It's telling that the set's other disc, Music For The Quiet Hour, is the first of Shackleton's solo releases that he's self-described as an actual 'album'. It makes sense, given Shackleton's penchant for stretching his music out into longform (especially live), that he would choose to put together something like this: an unbroken hour of music, presented in five movements and bound by a characteristically apocalyptic narrative. Where the Drawbar EPs squeeze all the air out of his music, Quiet Hour's stretched structure allows for more space, slowly escalating from zero, passing through a prickly web of dissonant arpeggios in movements two and three, and eventually slowing to stasis. The dancefloor's been left behind almost entirely here. Although the same hallmarks remain they're assembled in different ways: sub-bass is a grounding heartbeat pulse, earthing the music; higher register percussion recedes into the mix, replaced with static and synthetic struck melodies; Vengeance Tenfold's 'the end is nigh!' narrative is delivered - appropriately - in reverse. The entire hour unfurls with uneasy grace - it's forced to battle through great walls of distortion, spiraling melodic loops again recalling Steve Reich, and in its fourth movement, 21 minutes that flit from scorched-earth ambient to muffled techno pulse.
So especially in light of Quiet Hour, it would appear that Pinch & Shackleton formed a vanguard of sorts. These recent recordings highlight Shackleton's strong alignment with British industrial music. One of the most rewarding aspects of that lineage - which began with Throbbing Gristle, before blossoming outward into Carter Tutti, Coil and their modern descendants - is its deep grounding in, and concern for, matters of the body. That manifests both in their musics' physical effect upon listeners, and its preoccupations: meditative and altered states (drug induced and otherwise), sexuality, neurosis, the inseparable connections between body, mind and sense of self. Having been infected early on with the dub virus, and thus bathing dancers in wave after sensual wave of body-bashing bass, Shackleton's music has been addressing similar ideas for quite some time. But over the last three years his polyrhythmic live sets have sharpened into unerringly effective instruments of domination - I've witnessed him send a peak-time Saturday night fabric crowd into frothy, flailing fervour - and his tracks have come to display a particularly British set of characteristics: by turns earthily witty, fatalistic, earnest and cynical, but always touched with an undercurrent of optimism.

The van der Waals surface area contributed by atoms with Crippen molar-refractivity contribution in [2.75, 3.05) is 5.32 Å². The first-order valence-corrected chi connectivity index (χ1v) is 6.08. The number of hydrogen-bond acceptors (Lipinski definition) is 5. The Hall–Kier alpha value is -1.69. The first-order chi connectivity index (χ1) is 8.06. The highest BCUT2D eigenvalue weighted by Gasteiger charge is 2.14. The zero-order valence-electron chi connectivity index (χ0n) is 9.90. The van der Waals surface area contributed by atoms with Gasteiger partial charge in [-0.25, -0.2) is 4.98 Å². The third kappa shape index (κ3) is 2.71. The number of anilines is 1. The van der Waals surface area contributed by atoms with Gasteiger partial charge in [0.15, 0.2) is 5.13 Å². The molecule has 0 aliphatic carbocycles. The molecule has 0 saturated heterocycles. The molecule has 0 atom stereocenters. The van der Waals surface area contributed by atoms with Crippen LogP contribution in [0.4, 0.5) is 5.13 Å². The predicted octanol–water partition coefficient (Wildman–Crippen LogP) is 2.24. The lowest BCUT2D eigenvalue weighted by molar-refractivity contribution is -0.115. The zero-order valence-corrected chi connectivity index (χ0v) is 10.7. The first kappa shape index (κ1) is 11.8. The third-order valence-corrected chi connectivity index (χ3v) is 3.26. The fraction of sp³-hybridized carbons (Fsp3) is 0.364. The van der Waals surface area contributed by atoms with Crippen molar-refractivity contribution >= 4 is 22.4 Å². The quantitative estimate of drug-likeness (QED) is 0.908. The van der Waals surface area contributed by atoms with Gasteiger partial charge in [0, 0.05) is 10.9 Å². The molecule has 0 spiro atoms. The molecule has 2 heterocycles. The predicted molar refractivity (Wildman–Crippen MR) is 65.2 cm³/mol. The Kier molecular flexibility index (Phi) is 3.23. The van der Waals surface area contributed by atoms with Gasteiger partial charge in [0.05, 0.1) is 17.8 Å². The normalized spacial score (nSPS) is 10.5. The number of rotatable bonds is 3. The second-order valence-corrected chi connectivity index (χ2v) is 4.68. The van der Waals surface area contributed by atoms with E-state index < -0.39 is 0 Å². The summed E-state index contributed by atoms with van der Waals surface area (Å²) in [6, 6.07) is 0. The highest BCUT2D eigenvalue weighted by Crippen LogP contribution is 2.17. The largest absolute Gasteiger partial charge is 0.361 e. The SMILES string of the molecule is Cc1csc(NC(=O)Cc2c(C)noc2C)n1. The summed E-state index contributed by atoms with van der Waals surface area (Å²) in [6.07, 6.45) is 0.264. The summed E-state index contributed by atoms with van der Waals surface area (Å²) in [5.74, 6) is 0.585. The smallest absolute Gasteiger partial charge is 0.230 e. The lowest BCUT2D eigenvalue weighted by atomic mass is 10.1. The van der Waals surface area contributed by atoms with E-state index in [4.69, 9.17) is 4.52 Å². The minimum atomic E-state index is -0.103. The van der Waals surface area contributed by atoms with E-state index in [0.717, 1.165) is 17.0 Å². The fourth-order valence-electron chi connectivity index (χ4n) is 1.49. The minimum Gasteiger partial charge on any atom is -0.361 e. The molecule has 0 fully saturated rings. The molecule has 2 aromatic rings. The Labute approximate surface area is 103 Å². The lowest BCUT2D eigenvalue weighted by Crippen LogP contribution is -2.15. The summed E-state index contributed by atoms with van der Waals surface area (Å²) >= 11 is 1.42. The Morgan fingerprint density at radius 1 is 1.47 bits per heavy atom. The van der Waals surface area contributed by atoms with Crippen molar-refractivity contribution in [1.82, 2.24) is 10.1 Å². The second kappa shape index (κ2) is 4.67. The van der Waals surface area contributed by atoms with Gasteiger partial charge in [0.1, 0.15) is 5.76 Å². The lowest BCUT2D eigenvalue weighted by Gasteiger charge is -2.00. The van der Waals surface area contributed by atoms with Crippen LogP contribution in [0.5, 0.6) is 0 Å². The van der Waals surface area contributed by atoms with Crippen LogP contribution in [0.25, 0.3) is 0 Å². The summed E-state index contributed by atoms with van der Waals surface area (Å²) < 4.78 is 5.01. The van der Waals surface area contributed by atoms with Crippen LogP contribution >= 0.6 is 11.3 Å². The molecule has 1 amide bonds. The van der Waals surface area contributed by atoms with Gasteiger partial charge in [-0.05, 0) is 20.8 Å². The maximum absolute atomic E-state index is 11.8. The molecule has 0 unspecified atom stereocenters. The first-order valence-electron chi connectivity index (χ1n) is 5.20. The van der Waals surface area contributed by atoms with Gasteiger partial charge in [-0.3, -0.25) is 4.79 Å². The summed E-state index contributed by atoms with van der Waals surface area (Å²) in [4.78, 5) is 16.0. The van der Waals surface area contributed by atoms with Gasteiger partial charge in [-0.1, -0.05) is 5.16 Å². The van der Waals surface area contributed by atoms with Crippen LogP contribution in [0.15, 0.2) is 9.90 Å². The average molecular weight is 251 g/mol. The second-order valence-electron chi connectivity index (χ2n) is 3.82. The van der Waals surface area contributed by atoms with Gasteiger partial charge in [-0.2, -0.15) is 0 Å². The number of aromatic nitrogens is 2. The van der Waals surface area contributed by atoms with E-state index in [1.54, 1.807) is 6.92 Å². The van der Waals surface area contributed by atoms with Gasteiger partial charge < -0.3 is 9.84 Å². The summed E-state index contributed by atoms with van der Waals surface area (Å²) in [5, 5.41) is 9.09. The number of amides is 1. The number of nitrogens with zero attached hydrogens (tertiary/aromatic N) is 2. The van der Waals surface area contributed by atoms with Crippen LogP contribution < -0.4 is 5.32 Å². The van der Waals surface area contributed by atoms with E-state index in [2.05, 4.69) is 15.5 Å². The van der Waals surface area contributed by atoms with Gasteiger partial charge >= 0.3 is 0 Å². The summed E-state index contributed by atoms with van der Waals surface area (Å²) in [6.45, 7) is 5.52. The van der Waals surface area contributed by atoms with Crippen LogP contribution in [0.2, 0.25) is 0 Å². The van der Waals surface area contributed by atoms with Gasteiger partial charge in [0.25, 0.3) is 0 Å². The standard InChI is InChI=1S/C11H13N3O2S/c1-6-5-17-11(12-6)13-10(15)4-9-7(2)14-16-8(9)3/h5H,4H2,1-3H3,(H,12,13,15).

So these latest recordings bring to mind Peter 'Sleazy' Christopherson and Jhonn Balance's work as Coil. They've started to bring all of the above traits, which were heightened to skin-prickling, erotic intensity in the best of Coil's music, to the table. Pockmarked with chimes and the striking of various instruments meant to aid meditation - calls to secular prayer and contemplation - they ripple through the body via sub-bass, forcing physical submission and locking body rhythms directly to the surrounding earth and air. Far from the toxic lure of the church organ, this subtle, very British mysticism feels instead part of a far deeper and longer push to reclaim notions of spirituality back from organised religion, and ground them in earthly, bodily, biological reality. And in a modern world designed especially to part self from body, reinforcing the Cartesian duality in the service of hyper-capitalism and impulse control, who better than Sam Shackleton to take up that quest?